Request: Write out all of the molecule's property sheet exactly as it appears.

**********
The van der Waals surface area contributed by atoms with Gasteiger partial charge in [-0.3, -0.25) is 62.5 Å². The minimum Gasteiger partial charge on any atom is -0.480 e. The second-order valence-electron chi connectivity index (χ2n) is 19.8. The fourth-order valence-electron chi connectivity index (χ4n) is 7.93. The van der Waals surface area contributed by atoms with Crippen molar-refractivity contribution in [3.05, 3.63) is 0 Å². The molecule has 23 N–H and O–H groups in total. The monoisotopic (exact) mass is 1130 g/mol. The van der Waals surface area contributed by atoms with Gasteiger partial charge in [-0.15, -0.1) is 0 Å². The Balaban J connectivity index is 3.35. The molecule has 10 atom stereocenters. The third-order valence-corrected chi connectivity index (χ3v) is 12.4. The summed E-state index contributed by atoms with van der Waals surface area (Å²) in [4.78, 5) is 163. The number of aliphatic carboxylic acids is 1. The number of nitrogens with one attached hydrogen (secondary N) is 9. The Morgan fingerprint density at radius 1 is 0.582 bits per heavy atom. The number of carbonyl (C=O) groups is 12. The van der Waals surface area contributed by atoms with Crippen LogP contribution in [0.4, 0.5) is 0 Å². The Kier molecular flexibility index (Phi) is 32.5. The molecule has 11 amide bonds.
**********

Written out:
The van der Waals surface area contributed by atoms with Gasteiger partial charge in [-0.3, -0.25) is 62.5 Å². The minimum Gasteiger partial charge on any atom is -0.480 e. The second-order valence-electron chi connectivity index (χ2n) is 19.8. The fourth-order valence-electron chi connectivity index (χ4n) is 7.93. The van der Waals surface area contributed by atoms with Crippen molar-refractivity contribution in [3.05, 3.63) is 0 Å². The molecule has 23 N–H and O–H groups in total. The monoisotopic (exact) mass is 1130 g/mol. The van der Waals surface area contributed by atoms with Gasteiger partial charge in [-0.15, -0.1) is 0 Å². The Balaban J connectivity index is 3.35. The molecule has 10 atom stereocenters. The third-order valence-corrected chi connectivity index (χ3v) is 12.4. The summed E-state index contributed by atoms with van der Waals surface area (Å²) in [4.78, 5) is 163. The number of aliphatic carboxylic acids is 1. The number of nitrogens with one attached hydrogen (secondary N) is 9. The Morgan fingerprint density at radius 1 is 0.582 bits per heavy atom. The number of carbonyl (C=O) groups is 12. The van der Waals surface area contributed by atoms with Crippen LogP contribution in [0.4, 0.5) is 0 Å². The Kier molecular flexibility index (Phi) is 32.5. The molecule has 11 amide bonds.